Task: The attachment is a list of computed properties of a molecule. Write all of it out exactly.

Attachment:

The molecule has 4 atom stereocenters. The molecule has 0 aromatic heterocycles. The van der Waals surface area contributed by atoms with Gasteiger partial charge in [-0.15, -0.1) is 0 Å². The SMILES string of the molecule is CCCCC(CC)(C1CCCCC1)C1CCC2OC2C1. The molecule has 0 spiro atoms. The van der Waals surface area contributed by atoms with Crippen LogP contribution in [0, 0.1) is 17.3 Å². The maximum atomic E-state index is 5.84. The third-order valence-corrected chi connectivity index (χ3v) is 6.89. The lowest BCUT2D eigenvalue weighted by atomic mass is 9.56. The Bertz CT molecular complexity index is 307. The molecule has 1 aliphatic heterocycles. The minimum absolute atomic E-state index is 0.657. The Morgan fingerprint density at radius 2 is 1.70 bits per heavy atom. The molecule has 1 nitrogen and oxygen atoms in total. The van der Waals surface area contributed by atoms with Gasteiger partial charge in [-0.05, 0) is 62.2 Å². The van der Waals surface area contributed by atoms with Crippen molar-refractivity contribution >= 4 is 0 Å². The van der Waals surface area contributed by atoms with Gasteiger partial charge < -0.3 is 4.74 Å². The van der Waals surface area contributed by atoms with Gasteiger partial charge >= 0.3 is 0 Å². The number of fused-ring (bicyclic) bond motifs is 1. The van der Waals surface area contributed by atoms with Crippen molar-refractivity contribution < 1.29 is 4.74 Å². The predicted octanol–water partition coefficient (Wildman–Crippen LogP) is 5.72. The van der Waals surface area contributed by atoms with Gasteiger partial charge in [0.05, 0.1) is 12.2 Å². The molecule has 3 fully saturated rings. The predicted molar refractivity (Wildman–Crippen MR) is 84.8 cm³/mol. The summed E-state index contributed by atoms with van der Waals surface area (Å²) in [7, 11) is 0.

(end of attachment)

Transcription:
The molecule has 4 atom stereocenters. The molecule has 0 aromatic heterocycles. The van der Waals surface area contributed by atoms with Gasteiger partial charge in [-0.15, -0.1) is 0 Å². The SMILES string of the molecule is CCCCC(CC)(C1CCCCC1)C1CCC2OC2C1. The molecule has 0 spiro atoms. The van der Waals surface area contributed by atoms with Crippen LogP contribution in [0, 0.1) is 17.3 Å². The maximum atomic E-state index is 5.84. The third-order valence-corrected chi connectivity index (χ3v) is 6.89. The lowest BCUT2D eigenvalue weighted by atomic mass is 9.56. The Bertz CT molecular complexity index is 307. The molecule has 1 aliphatic heterocycles. The minimum absolute atomic E-state index is 0.657. The Morgan fingerprint density at radius 2 is 1.70 bits per heavy atom. The molecule has 1 nitrogen and oxygen atoms in total. The van der Waals surface area contributed by atoms with Gasteiger partial charge in [-0.05, 0) is 62.2 Å². The van der Waals surface area contributed by atoms with Crippen molar-refractivity contribution >= 4 is 0 Å². The van der Waals surface area contributed by atoms with Gasteiger partial charge < -0.3 is 4.74 Å². The van der Waals surface area contributed by atoms with Gasteiger partial charge >= 0.3 is 0 Å². The number of fused-ring (bicyclic) bond motifs is 1. The van der Waals surface area contributed by atoms with Crippen molar-refractivity contribution < 1.29 is 4.74 Å². The predicted octanol–water partition coefficient (Wildman–Crippen LogP) is 5.72. The van der Waals surface area contributed by atoms with Gasteiger partial charge in [0.05, 0.1) is 12.2 Å². The molecule has 3 fully saturated rings. The predicted molar refractivity (Wildman–Crippen MR) is 84.8 cm³/mol. The summed E-state index contributed by atoms with van der Waals surface area (Å²) in [7, 11) is 0.